SEARCH

SEARCH BY CITATION

Keywords:

  • active surveillance;
  • prostate biopsy;
  • prostate cancer;
  • prostate-specific antigen;
  • prostate-specific antigen doubling time;
  • prostate-specific antigen velocity

What's known on the subject? and What does the study add?

  • A significant proportion of patients diagnosed with prostate cancer do not require immediate treatment and could be managed by active surveillance, which usually includes serial measurements of prostate-specific antigen (PSA) levels and regular biopsies. The rate of rise in PSA levels, which could be calculated as PSA velocity or PSA doubling time, was previously suggested to be associated with the biological aggressiveness of prostate cancer. Although these parameters are obvious candidates for predicting tumour progression in active surveillance patients, earlier studies that examined this topic provided conflicting results.
  • Our analysis showed that PSA velocity and PSA doubling time calculated at different time-points, by different methods, over different intervals, and in different sub-groups of active surveillance patients provide little if any prognostic information. Although we found some significant associations between PSA velocity and the risk of progression as determined by biopsy, the actual clinical significance of this association was small. Furthermore, PSA velocity did not add to the predictive accuracy of total PSA.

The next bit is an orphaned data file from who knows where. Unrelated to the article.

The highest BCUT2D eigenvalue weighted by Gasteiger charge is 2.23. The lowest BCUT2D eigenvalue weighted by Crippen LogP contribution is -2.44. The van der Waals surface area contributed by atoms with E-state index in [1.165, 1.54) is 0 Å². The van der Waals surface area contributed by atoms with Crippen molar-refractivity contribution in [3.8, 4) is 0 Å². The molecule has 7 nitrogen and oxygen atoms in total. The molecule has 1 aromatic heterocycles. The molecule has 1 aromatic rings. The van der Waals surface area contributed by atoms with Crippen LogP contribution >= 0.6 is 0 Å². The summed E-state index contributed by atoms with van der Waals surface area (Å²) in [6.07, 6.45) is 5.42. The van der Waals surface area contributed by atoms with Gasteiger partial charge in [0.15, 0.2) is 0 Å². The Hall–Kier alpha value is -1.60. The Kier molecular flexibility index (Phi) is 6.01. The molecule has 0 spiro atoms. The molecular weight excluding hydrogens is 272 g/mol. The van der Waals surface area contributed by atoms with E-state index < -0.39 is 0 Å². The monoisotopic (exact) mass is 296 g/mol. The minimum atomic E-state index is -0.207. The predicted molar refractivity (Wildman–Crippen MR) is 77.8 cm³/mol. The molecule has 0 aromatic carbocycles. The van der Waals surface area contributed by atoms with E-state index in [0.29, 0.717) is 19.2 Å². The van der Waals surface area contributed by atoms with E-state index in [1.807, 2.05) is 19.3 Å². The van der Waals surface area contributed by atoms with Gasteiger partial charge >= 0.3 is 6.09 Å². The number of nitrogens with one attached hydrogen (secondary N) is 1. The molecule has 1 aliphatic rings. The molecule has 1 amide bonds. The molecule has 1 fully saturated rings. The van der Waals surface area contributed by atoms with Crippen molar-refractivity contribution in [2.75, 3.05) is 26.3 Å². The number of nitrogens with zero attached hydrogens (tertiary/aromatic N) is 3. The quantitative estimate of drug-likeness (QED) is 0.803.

Objective

  • To study whether prostate-specific antigen (PSA) velocity (PSAV) and PSA doubling time (PSADT) are associated with biopsy progression in patients managed by active surveillance.

Patients and Methods

  • Our inclusion criteria for active surveillance are biopsy Gleason sum <7, two or fewer positive biopsy cores, ≤20% tumour present in any core, and clinical stage T1–T2a. Changes in any of these parameters during the follow-up that went beyond these limits are considered to be progression.
  • This study included 250 patients who had at least one surveillance biopsy, an available PSA measured no earlier than 3 months before diagnosis, and at least one PSA measurement before each surveillance biopsy.
  • We evaluated the association between PSA kinetics and progression at successive surveillance biopsies in different sub-groups of patients by calculating the area under the curve (AUC) as well as sensitivity and specificity of different thresholds.

Results

  • Over a median follow-up of 3.0 years, the disease of 64 (26%) patients progressed.
  • PSADT was not associated with biopsy progression, whereas PSAV was only weakly associated with progression in certain sub-groups.
  • However, incorporation of PSAV in models including total PSA resulted in a moderate increase in AUC only when the entire cohort was analysed. In other sub-groups the predictive accuracy of total PSA was not significantly improved by adding PSAV.

Conclusions

  • Our findings confirm that PSA kinetics should not be used in decision-making in patients with low-risk prostate cancer managed by active surveillance.
  • Regular surveillance biopsies should remain as the principal method of monitoring cancer progression in these men.